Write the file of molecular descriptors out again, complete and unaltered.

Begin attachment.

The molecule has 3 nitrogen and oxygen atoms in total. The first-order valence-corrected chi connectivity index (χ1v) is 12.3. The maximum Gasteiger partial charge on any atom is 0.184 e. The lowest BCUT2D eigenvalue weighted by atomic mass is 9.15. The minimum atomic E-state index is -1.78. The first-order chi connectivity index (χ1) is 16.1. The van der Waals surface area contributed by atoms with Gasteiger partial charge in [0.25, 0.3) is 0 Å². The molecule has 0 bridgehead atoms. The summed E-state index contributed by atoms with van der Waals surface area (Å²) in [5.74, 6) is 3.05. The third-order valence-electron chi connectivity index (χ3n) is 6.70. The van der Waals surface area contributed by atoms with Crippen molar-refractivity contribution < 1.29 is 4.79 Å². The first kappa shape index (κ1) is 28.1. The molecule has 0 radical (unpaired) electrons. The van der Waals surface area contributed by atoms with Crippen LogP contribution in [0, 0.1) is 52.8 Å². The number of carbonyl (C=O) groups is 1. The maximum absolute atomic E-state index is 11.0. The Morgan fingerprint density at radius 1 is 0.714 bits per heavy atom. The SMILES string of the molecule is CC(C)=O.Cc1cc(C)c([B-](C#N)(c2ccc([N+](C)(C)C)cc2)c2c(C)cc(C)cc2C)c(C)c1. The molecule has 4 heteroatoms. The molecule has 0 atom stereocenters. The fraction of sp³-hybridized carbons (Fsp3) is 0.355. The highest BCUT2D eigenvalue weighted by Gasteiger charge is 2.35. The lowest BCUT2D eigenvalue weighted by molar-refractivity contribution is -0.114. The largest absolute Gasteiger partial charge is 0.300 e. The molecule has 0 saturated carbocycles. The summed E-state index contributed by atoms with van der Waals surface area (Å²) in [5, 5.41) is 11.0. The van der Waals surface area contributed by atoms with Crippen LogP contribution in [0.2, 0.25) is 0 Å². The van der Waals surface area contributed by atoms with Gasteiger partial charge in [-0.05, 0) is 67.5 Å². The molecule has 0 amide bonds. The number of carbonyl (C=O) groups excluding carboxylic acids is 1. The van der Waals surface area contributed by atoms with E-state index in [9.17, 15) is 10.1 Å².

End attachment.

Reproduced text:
The molecule has 3 nitrogen and oxygen atoms in total. The first-order valence-corrected chi connectivity index (χ1v) is 12.3. The maximum Gasteiger partial charge on any atom is 0.184 e. The lowest BCUT2D eigenvalue weighted by atomic mass is 9.15. The minimum atomic E-state index is -1.78. The first-order chi connectivity index (χ1) is 16.1. The van der Waals surface area contributed by atoms with Gasteiger partial charge in [0.25, 0.3) is 0 Å². The molecule has 0 bridgehead atoms. The summed E-state index contributed by atoms with van der Waals surface area (Å²) in [5.74, 6) is 3.05. The third-order valence-electron chi connectivity index (χ3n) is 6.70. The van der Waals surface area contributed by atoms with Crippen molar-refractivity contribution < 1.29 is 4.79 Å². The first kappa shape index (κ1) is 28.1. The molecule has 0 radical (unpaired) electrons. The van der Waals surface area contributed by atoms with Crippen LogP contribution in [0, 0.1) is 52.8 Å². The number of carbonyl (C=O) groups is 1. The maximum absolute atomic E-state index is 11.0. The Morgan fingerprint density at radius 1 is 0.714 bits per heavy atom. The SMILES string of the molecule is CC(C)=O.Cc1cc(C)c([B-](C#N)(c2ccc([N+](C)(C)C)cc2)c2c(C)cc(C)cc2C)c(C)c1. The molecule has 4 heteroatoms. The molecule has 0 atom stereocenters. The fraction of sp³-hybridized carbons (Fsp3) is 0.355. The highest BCUT2D eigenvalue weighted by Gasteiger charge is 2.35. The lowest BCUT2D eigenvalue weighted by molar-refractivity contribution is -0.114. The largest absolute Gasteiger partial charge is 0.300 e. The molecule has 0 saturated carbocycles. The summed E-state index contributed by atoms with van der Waals surface area (Å²) in [5, 5.41) is 11.0. The van der Waals surface area contributed by atoms with Crippen LogP contribution in [0.2, 0.25) is 0 Å². The van der Waals surface area contributed by atoms with Gasteiger partial charge in [-0.05, 0) is 67.5 Å². The molecule has 0 amide bonds. The number of carbonyl (C=O) groups excluding carboxylic acids is 1. The van der Waals surface area contributed by atoms with E-state index in [9.17, 15) is 10.1 Å².